Pivot – Leaving Assigned Seating, Then and Now

… I have experienced a need to seek
and create other opportunities
with a better cultural fit for me.
Thank you for the opportunity.

– Me

april4_last dayI chose to leave assigned seating.

The above quote? It is from my response to why I quit my job in 2014 – memorialized on a form – SF-50, Notification of Personnel Action.

In April 2014, I quit my job of approximately 6-2/3 years.

In November 1994, I quit my job of approximately 3 years.

Both times –

– I did have a cubicle working space.
– I did not have a job waiting for me.
– I did have a ideas brewing day and night.
– I did not have a resume prepared.
– I did have emergency funds to cover several months of downtime.

– and there are many other DIDs and DID NOTs, all along side of knowing that after quitting the traditional 5-day work week, I would figure out What’s next?

Pivotal Career Moments

This post is inspired by a question – What has been a pivotal moment in your career? – posted in Tyler Tervooren’s Riskology Lab. For Tyler, he shares about his “what events have driven the most change … getting laid off from my corporate job.”

While I certainly have more than two pivotal moments in my career history, I find myself reflecting on the similarities of my 1994 and 2014 pivots. For me, these two points in my professional development are part of my venturing outside of the traditional workspace outside of a building with assigned seating.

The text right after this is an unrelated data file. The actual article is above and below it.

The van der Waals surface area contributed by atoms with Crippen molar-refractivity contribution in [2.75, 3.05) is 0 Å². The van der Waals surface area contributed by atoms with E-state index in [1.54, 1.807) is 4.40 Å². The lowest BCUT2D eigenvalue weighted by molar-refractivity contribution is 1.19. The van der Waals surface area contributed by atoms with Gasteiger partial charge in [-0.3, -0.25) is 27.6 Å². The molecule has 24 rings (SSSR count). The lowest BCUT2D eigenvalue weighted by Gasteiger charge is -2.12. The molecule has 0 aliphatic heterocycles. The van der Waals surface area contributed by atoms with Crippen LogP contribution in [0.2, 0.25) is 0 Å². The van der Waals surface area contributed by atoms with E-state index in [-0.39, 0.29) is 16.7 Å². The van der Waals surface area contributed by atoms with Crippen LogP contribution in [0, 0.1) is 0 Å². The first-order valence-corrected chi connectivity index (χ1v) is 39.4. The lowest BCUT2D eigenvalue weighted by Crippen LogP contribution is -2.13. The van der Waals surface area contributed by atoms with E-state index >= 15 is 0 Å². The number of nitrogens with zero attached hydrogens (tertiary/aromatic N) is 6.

Here I share the status of my funds, what I did the day after, ideas that were brewing, and a couple of memorable moments.

Then (in 1994)

30a_NH3inj piping fr NH3 tank
One of my simple-cycle gas turbine power plant projects

Funds. I was saving up for a down-payment on a house; those funds were reallocated to What’s next?

The next day. Wednesday. I quit my corporate job on a Tuesday, which was the the anniversary of the Clean Air Act. The next morning, I drove from San Diego County to Orange County. Thanks to my friend Jenifer, I spent the day with Nicole and her, two women who started their own environmental consulting practice. And as Jenifer reminded me, I did not have to wear the corporate attire; I could show up with no heels, no pantyhose (commonly worn back then), no dry clean-only clothing pieces, and no bra (if I so desired).

In short, I was having fun, doing what I enjoyed – hanging out with friends.

Ideas brewing. The electric industry restructuring (sometimes referred to as deregulation) was in gear. I had an idea of what the “future” would look like for air quality and power generation that could not be served within the organization I was working for, although I tried – I really tried.

What eventually emerged was unplanned and therefore unexpected – my starting up an environmental consulting business that was active for 13 years.

Risk management at an ammonia tank at a power plant
Consulting for risk management at an ammonia tank at a power plant